It was a very good year for pistons, for jets, and for customer service, Cessna CEO Jack Pelton reported last Thursday. In 2005, Cessna delivered 249 Citation jets, 822 single-engine pistons, and 86 Caravan single-engine turboprops; won FAA certification for two new jets -- the CJ1+ and CJ2+; and built its order book up to 788 jets and 1,198 single-engine aircraft with a total value of $6.3 billion, Pelton said. He attributed the success to "a broad product line that is responsive to the marketplace, emerging global markets, and implementation of lean manufacturing processes." Other milestones for the year, Pelton said, were the type certification of the Garmin G1000-equipped Skyhawk; delivery of the 6,000th single engine piston airplane since the restart of production in 1996; and unveiling the Citation Encore+ at the NBAA annual convention in November.
Amid all the rancor between the controllers union and the FAA, NATCA will take a break tonight to remember what the mission is all about -- helping pilots to fly safely, especially when the going gets tough. Ten controllers will be honored as the second annual Archie League Medal of Safety winners. NATCA developed the Medal of Safety as a way to recognize examples of the heroic work of controllers who helped ensure that emergency situations ended safely. This year's winners will be honored for helping a VFR pilot to find his way out of IMC in Alaska, warning forgetful pilots to lower their gear before landing, helping a panicky lost pilot to get back home, and more. The awards are named for the first air traffic controller. NATCA members nominated their colleagues, and the winners were then selected by an independent committee.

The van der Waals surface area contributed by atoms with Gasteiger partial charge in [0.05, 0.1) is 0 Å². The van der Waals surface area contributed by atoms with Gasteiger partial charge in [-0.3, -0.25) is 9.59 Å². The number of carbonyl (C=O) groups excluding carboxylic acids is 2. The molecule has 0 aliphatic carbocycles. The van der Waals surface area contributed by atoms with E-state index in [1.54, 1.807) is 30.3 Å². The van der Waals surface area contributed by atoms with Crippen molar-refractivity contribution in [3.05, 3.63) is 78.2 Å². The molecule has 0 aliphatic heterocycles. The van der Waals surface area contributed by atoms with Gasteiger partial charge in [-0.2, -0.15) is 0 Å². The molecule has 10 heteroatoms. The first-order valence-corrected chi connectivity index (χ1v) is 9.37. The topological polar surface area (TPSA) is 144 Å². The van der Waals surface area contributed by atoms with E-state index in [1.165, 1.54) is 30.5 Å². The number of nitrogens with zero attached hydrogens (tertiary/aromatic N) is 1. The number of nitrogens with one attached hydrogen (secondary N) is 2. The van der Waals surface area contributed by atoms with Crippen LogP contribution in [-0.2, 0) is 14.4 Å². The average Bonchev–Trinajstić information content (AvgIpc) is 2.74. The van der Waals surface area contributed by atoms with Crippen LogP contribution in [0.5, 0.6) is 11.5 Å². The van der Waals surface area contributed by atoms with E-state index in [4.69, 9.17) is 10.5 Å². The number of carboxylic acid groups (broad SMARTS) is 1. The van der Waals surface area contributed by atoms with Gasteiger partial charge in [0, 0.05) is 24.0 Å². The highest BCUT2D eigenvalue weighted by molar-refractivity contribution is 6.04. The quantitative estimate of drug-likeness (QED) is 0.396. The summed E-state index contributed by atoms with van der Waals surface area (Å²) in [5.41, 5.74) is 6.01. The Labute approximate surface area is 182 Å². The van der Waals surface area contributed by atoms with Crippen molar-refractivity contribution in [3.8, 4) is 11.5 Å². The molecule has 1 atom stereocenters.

When Transportation Secretary Norm Mineta made a veiled reference to user fees in a speech to the Aero Club of Washington last week, alarm bells went off at EAA headquarters in Oshkosh. "EAA has been loud and consistent on this point," said Doug Macnair, EAA's vice president of government relations. "We are categorically opposed to user fees for general aviation, especially since the FAA has not shown effective cost controls or accountability for the capital improvement programs it wants to undertake. The major airlines and commercial operators favor user fees because they hope to offload many of the costs for operations and services on to general aviation, even though the nation's air traffic system is truly designed to serve the air carriers, not general aviation." He added that if the FAA operations budget was properly funded from the general fund as intended, and capital improvements covered by the Aviation Trust Fund, the issue would be resolved. Because the National Airspace System benefits every citizen of the nation whether they fly or not, Congress has long held that the FAA and the upkeep of the infrastructure should be paid from the nation's general fund. In addition, general aviation pilots pay a fuel tax to the Aviation Trust Fund, which is supposedly earmarked for modernization and infrastructure improvements. However, the FAA has been funding its operations budget from the trust fund, draining it of the revenue needed for capital improvements and modernization, EAA said.